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Current issue

College of Business E-Journal 

Summer 2024 Volume XIX, Issue II

ISSN  number 2158-303X





 The study of profitability or financial success and/or implications of intercollegiate athletics has been questioned in recent years. The Western Athletic Conference (WAC) and Mountain West Conference (MWC) are colleges classified as NCAA Division 1. Referencing the original study conducted by Schaap (2013), WAC schools classified as NCAA Division 1 from 2005-2010 had, on average, only two departments that showed profitability: men’s basketball and football. The remaining athletic programs showed consistent deficits from 2005-2010. In this new study conducted in 2023, sports programs in the Mountain West Conference from 2013 to 2020 showed similar financial reports. Again, only two departments showed profitability: men’s basketball and football. Most schools fell below a deficit or broke even, not showing much chance of profitability across the conference but improvements since the last study showing more profitability than in 2013.

Keywords: Division 1, Financial, Mountain West, NCAA, Profitability, University of Nevada, Reno (UNR), WAC



James Ike Schaap, Ph.D.*

Adjunct Associate Professor

California State University, Monterey Bay

*Corresponding Author



Jonathan Breiter, MBA

Lecturer Level II

University of Nevada, Reno @ Lake Tahoe




Little research has been done in the area of purchase intent decision-making of subcultural consumer groups.  Therefore, academic theories about these minority groups are very scarce in the marketing and the consumer research discipline. However, past studies, broad and general in nature as they may be, will provide some framework for the development of the conceptual Ethnic Consumer Purchase Intent Model (ECPIM) in this paper.

            Therefore, a brief overview of past decision-making models will be presented followed by a broad comparison of the proposed Ethnic Consumer Purchase Intent Model (ECPIM).   An examination of the Nicosia (1966), Howard and Sheth (1969), Bettman (1979), Engel, Blackwell and Kollat (1986), Sheth Newman & Gross (1991) and finally, the Fishbein model will be discussed in this portion of the book.  Note that a very detailed comparison is not presented because of the nature and complexity of the models.  However, a comparison of crucial elements in the decision-making process as it relates to a better understanding of subcultural consumers will be discussed.  The seven above named models will be discussed based on the following three criteria: (1) the role and impact that cultural and subcultural influences play in the decision-making process, (2) the role that values have in the decision-making process and finally (3) the overall model's conceptualization of the consumer behavior process.  Other elements will be evaluated that fall under these three important criteria.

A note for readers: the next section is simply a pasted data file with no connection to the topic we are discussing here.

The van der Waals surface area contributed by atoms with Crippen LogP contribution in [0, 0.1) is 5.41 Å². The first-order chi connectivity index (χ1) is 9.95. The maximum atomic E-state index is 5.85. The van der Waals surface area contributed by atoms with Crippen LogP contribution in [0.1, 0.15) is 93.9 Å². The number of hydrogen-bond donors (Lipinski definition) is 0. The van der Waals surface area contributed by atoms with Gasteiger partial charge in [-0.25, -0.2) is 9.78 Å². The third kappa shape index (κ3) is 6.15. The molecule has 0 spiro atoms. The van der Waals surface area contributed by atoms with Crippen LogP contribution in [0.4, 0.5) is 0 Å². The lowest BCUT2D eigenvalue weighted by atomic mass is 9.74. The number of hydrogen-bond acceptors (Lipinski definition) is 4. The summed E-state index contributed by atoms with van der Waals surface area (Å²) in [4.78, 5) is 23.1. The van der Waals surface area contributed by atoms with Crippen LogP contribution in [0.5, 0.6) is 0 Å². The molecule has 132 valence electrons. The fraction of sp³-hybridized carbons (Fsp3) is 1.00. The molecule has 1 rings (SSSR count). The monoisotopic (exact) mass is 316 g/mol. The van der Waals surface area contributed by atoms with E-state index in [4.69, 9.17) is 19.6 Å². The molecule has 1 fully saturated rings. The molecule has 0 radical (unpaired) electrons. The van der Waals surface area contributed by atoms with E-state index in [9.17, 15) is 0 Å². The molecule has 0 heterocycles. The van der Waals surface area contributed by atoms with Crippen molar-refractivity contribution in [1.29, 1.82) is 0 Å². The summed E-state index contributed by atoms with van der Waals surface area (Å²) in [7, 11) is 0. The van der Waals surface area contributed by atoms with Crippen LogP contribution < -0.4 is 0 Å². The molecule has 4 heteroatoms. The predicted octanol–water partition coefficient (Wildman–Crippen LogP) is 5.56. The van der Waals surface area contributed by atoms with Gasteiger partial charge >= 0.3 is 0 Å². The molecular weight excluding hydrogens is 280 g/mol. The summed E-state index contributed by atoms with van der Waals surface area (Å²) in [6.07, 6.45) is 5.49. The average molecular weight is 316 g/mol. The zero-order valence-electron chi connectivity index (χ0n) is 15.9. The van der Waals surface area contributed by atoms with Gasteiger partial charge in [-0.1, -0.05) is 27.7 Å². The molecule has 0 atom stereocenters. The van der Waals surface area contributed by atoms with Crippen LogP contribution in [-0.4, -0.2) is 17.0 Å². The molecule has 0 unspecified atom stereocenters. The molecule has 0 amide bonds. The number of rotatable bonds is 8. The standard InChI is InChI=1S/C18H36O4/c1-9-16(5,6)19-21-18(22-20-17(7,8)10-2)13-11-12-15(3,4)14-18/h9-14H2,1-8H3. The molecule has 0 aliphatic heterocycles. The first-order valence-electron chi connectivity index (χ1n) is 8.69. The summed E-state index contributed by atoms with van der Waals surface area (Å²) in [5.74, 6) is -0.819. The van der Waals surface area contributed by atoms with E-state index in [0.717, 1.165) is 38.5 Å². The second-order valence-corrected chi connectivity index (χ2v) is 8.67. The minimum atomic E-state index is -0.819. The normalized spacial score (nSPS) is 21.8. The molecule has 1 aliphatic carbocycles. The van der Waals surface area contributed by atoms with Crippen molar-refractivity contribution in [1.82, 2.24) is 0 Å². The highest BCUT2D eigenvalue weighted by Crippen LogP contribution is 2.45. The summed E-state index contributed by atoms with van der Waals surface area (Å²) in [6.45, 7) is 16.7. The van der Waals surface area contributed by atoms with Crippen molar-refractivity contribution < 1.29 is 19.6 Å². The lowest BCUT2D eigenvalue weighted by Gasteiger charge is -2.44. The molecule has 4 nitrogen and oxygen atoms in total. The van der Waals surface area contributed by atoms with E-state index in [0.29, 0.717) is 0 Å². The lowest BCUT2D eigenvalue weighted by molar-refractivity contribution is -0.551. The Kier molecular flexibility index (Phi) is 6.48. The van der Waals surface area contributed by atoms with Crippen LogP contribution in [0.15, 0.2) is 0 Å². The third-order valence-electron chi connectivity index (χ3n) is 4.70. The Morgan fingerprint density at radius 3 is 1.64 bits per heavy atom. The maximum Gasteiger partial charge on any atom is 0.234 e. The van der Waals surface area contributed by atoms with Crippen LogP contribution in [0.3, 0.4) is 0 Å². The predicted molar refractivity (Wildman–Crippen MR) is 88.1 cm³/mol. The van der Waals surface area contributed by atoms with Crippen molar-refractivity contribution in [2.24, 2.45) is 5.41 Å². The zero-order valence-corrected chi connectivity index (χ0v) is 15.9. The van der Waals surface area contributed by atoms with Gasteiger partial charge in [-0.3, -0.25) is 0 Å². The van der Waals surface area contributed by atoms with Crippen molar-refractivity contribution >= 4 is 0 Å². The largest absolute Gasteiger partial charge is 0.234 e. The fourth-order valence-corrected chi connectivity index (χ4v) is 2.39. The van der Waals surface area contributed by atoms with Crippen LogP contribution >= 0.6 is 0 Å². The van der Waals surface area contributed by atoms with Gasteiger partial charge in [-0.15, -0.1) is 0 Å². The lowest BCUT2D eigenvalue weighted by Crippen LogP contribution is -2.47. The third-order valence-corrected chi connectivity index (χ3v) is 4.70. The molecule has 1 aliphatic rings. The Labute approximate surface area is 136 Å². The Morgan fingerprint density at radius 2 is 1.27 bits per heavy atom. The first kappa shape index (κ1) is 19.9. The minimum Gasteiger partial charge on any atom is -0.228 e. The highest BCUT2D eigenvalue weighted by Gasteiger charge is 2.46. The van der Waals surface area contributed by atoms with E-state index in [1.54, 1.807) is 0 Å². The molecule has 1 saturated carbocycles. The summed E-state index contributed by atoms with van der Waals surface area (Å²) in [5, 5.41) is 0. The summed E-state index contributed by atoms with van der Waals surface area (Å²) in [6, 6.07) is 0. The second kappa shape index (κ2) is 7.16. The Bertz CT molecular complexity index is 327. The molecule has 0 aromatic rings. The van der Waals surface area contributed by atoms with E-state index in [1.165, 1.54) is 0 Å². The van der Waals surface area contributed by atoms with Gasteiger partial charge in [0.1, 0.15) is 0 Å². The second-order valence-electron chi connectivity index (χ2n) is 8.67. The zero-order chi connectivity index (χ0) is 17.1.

It is important to note that most of the past research and decision models described in this overview will be based on mainstream Euro-American culture. It is very important that the definition of the term decision first be explored in this paper.  Schiffman and Kanuk (1991) define decision as the selection of an action from two or more alternative choices.  More simply stated, in order for a person to make a decision, there must be a choice of alternatives.  This definition seems to be clear enough for us to begin examining various decision-making models and how they can help a marketer develop viable campaigns that identify with consumer thought schemes.

 In order to be able to analytically examine the various models, the book provides a brief overview for pedagogical reasons. The first model that will be discussed is the Nicosia Model.  (See the illustration below for a graphical representation of the model).  It focuses on the relationship between a marketer and a potential customer.  It is an elaborate computer flowchart of the consumer decision-making process.  Nicosia (1966) proposes that there are four major fields in the model.  They include: (1) the consumer's attitude based on message exposure, (2) the consumer's product search and evaluation, (3) the act of purchase and (4) feedback in the form of consumer experience to both the firm and consumer.  The first field consists of the consumer's attitude based on the firm's messages.  The first field is further divided into two subfields.  Subfield one includes aspects of the firm's marketing environment and communication efforts that affect consumer attitudes.  Subfield two includes various consumer characteristics that mediate reception of the firm's promotional messages.  In summary, field one consists of an attitude toward the product based on the consumer's interpretation message.  Field two consists of the relevant search information and evaluation of a firm's brand in comparison with alternative brands.  This field produces a motivation to purchase a firm's brand.  Field three, the previous motivation towards the brand, results in an actual purchase of the brand at a specific outlet.  The final stage (field four) consists of two important types of feedback as a result of the purchase experience: one to the firm in the form of sales data and the other to the consumer in the form of being satisfied or not experienced.




Dr. Jamie Pleasant; Ph.D.
Clark-Atlanta University


Dr. Donald Vest; PH.D.
Clark-Atlanta University


Dr. Paul Brown; Ph.D.
Clark-Atlanta University